Director Jim Jarmusch returns with Only Lovers Left Alive, a surreal, humorous and often beautiful look at the vampire subgenre. In a bit of inspired casting, Tilda Swinton and Tom Hiddleston star as Adam and Eve, the sexiest vampire couple this side of Edward and Bella. Adam is a cynical, reclusive, hate the world kind of musician, who’s been living in Detroit for quite some time. His lover Eve, who’s currently living across the world in Tangier with her friend Christopher Marlowe (John Hurt), notices Adam’s ever-growing depression and immediately hops on a flight to Detroit so she can be with him again.
We’re never given a reason for why the sophisticated and refined couple were separated in the first place, but before long they are back together. What plays out next is almost like a small series of episodes, as we watch the two bicker, banter, muse and exchange knowing looks at each other as they navigate through a desolate world almost completely devoid of their own kind and instead populated by what they refer to as zombies, aka humans.
There is no traditional narrative to be found here and it’s certainly one of those films that will have the youngsters up in arms crying out “but nothing ever happened!” all while they anxiously wait for the mellow and languid tone to pick up. Jarmusch has never been the most accessible filmmaker, but even with all that being said, his latest effort may be his most welcoming one yet. It’s still quite artsy, yes, but Jarmusch’s use of the genre helps make it just a bit easier to digest than some of his other movies.
Choosing to put story second, as is usually the case with the director’s films, Only Lovers Left Alive places its heaviest focus on mood and tone, two areas which it executes very well. Jarmusch shoots the film in an almost entrancing way and you’ll likely find yourself lost in the dazzling colour palette, highly stylized cinematography and the unique production design/use of sound. Even if it is all a little bit self-indulgent at times, it’s hard to deny the sheer beauty of Only Lovers Left Alive.
Jarmusch’s script is clever too, with references and nods to everything from science to literature to filmmaking. He doesn’t stop there either. Hidden underneath the surface is a definite social commentary on issues like mortality and humanity’s self-destructive nature. Don’t read too much into it though, Jaramusch is just having a bit of fun here.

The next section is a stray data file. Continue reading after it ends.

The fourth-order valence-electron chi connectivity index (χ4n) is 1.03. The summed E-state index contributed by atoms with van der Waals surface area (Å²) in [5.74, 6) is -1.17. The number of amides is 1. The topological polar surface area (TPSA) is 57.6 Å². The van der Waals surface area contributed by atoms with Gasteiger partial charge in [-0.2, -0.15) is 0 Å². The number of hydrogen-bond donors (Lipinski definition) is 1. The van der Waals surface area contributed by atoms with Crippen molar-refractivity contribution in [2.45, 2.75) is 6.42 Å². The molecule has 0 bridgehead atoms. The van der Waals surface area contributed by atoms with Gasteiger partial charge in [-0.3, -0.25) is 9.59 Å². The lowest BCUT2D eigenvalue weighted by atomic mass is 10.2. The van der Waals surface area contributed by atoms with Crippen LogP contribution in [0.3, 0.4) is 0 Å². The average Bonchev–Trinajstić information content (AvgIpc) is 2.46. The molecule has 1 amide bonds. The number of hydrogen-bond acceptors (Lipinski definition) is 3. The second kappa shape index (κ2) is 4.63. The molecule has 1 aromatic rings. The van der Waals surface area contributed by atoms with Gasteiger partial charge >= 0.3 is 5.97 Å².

Where most will perhaps derive the greatest amount of enjoyment from the film though is in its deadpan humor and dry wit. Swinton takes on most of the comedic duties and her delivery is done with aplomb. She truly does a remarkable job here in the role of Eve. Hiddleston is excellent as well. The two craft a charming chemistry that lends an authenticity to their relationship which really makes you feel like they have a strong level of comfort with one another. Their droll performances are sure to stick out in voters’ minds come awards season and the two actors carry the film wonderfully.
The supporting cast is uniformly fantastic too, with an especially funny turn from Jeffrey Wright and a much needed kickstart from the wild and wacky Mia Wasikowska, who gives the film a bit of energy as it heads into its third act.
Poetic, funny, easy on the eyes and featuring several great performances, Only Lovers Left Alive is a commendable effort from the sometimes iffy director. It doesn’t get everything right, but it does succeed on numerous counts and I think I can safely say that with Only Lovers Left Alive, the director has made what’s become a tired and recycled subgenre, interesting again. And that is a huge win in and of itself.
Only Lovers Left Alive offers an intelligent twist on the vampire subgenre, even if it does become a bit too moody and mellow for its own good.